New Zealand cybercriminal Owen Walker's malware code was highly sophisticated and in international demand, according to the Police's summary of facts presented in the Thames District Court Tuesday.
The bot code is considered very advanced by international cyber crime investigators, containing a number of sophisticated features that protect it from discovery, allow it to spread automatically and allow it to identify and destroy rival bot code.
One feature automatically disabled any antivirus software on an infected computer and prevented the software from being updated, said the documents.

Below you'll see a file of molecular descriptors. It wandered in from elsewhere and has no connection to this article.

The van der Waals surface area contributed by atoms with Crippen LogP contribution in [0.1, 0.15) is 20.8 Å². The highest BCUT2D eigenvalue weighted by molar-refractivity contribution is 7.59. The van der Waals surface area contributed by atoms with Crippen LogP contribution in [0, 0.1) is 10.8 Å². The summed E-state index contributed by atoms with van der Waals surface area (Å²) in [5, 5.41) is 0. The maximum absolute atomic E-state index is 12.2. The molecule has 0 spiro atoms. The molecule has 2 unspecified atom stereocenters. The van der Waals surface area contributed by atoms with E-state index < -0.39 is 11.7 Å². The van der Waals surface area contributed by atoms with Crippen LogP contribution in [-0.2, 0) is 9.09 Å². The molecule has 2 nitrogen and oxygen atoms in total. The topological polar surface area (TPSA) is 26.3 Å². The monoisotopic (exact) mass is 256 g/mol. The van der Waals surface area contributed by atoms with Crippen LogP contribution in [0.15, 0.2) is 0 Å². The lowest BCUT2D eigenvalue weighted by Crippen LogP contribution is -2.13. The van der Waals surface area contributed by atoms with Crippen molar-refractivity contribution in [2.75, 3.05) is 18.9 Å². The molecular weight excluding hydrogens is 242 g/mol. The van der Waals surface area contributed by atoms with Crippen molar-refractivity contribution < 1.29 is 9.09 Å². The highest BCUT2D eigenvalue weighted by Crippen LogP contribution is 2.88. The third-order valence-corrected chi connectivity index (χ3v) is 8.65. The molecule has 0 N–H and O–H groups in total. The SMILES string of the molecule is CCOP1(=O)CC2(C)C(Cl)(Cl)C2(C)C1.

The main servers for controlling his botnet were based in Malaysia.
The summary also said that Walker has admitted to several other DoS attacks on computer servers that are likely to be based in the U.S. He conducted some of these at the request of his U.S. associate, Ryan Goldstein, said the documents.
However, New Zealand police are only aware of one formal complaint, that from the University of Pennsylvania.
Walker has also admitted to collaborating with U.S. resident Robert Bentley, who he met in an IRC chat forum.
When the FBI analyzed Goldstein's computer they found a history of some of the interaction between Walker and Goldstein. At one stage, Walker indicated that Goldstein could become a member of the "A-team" with Walker and Bentley. Goldstein supplied Walker with some of his malware in return for access to Walker's bot code.